In a bid to shore up its management line, Microsoft has announced the acquisition of privately held DesktopStandard, a developer of Group Policy-based desktop and server management tools.
DesktopStandard’s software works with Active Directory and integrates with Microsoft’s Group Policy Management Console (GPMC). GPMC comes standard with Windows Server 2003 and manages operating system settings for multiple computers across a network. It’s also supported on Windows 2000 and Windows XP.
DesktopStandard will operate as a wholly owned subsidiary of Microsoft. Financial terms of the acquisition were not disclosed.
“It’s not at all surprising that Microsoft made an investment in this space,” said Scott Crawford, senior analyst at Enterprise Management Associates. “It’s not terribly surprising that they invested in DesktopStandard because DesktopStandard has worked very closely with Microsoft to extend the Group Policy Management Console itself,” he added.
Group Policy lets administrators control desktops and servers throughout a network by assigning policies according to user groups. Policies are kept in the directory, and groups are assigned privileges that either allow or prevent them from changing settings or accessing applications.
The ease with which Group Policy can be administered, especially concerning change management, can often affect a firm’s bottom line.
“Difficulties in change management can lead to a very high proportion of service issues that may require desk-side support,” Crawford said. Generally, difficulties in change management will significantly increase the cost of administration [because] anything that can reduce that cost and improve the efficiency, maturity and reliability of change management is itself a pretty good investment,” he said.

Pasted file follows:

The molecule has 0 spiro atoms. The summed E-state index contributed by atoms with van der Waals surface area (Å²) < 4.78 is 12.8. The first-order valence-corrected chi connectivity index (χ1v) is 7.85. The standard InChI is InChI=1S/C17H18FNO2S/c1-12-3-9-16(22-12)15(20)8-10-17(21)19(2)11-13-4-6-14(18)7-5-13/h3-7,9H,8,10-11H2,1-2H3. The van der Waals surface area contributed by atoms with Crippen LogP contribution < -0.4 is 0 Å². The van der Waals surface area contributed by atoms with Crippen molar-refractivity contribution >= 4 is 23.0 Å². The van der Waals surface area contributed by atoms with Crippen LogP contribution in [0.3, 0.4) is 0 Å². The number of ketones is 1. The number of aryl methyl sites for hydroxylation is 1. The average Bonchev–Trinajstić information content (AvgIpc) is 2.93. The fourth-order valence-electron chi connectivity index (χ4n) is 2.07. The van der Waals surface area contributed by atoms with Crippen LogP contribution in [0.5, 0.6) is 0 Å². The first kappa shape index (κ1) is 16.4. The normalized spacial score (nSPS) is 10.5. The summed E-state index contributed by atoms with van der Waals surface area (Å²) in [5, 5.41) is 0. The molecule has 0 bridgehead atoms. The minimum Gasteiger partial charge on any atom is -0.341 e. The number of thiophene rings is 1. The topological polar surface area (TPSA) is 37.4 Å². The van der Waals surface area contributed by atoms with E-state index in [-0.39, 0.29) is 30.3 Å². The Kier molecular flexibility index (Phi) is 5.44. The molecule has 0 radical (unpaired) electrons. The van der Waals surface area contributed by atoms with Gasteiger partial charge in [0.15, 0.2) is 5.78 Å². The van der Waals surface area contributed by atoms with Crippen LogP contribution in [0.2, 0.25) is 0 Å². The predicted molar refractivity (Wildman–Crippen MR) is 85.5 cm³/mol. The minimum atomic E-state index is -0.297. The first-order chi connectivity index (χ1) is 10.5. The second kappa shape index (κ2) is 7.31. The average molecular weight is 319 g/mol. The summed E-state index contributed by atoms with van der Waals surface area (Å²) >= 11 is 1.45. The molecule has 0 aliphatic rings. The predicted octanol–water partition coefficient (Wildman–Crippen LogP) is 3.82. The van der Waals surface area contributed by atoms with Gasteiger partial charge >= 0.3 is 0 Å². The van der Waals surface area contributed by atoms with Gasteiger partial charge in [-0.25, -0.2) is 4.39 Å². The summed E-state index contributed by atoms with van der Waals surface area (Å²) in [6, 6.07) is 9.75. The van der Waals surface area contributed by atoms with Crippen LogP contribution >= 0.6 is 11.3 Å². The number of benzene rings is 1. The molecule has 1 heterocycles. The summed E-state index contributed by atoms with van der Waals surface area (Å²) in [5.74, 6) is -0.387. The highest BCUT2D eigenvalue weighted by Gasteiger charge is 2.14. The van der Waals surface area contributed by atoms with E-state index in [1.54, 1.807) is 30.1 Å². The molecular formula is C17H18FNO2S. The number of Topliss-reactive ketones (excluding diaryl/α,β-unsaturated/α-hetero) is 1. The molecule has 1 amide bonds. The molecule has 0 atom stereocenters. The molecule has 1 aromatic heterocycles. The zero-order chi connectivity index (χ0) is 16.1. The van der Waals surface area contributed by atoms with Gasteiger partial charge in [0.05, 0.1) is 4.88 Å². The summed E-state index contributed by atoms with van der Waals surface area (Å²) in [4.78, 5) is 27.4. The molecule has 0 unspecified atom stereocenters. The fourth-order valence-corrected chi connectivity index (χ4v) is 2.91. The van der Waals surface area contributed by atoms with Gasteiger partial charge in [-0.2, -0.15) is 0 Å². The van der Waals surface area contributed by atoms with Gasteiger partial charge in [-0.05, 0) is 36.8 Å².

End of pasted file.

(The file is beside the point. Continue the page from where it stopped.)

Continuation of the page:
DesktopStandard’s software will add stronger tools for centralized administration to Group Policy, giving administrators greater control over what rights users have. “That in itself is a challenge in the Windows environment,” Crawford noted.
The type of administration will be changing with Longhorn, Microsoft’s next-generation server system, and Vista, the successor to Windows XP. However, for this generation, it will lower the total cost of ownership by centralizing the policy administration, according to Crawford.
Microsoft is buying most of DesktopStandard’s products, including GPOVault, ProfileMaker, PolicyMaker Standard Edition and Share Manager. It is not buying PolicyMaker Application Security. That will be sold by BeyondTrust, which was spun off from DesktopStandard on Monday.
DesktopStandard is coming off a record profitable year, with a 107 percent increase in revenues over 2004. The most significant growth came from its Group Policy line of products, with an increase of 210 percent in 2005. The company added three new products last year: PolicyMaker Application Security, PolicyMaker Share Manager and GPOVault Enterprise.
The company also added two free products: PolicyMaker Registry Extension and GPOVault, and a Software Development Kit.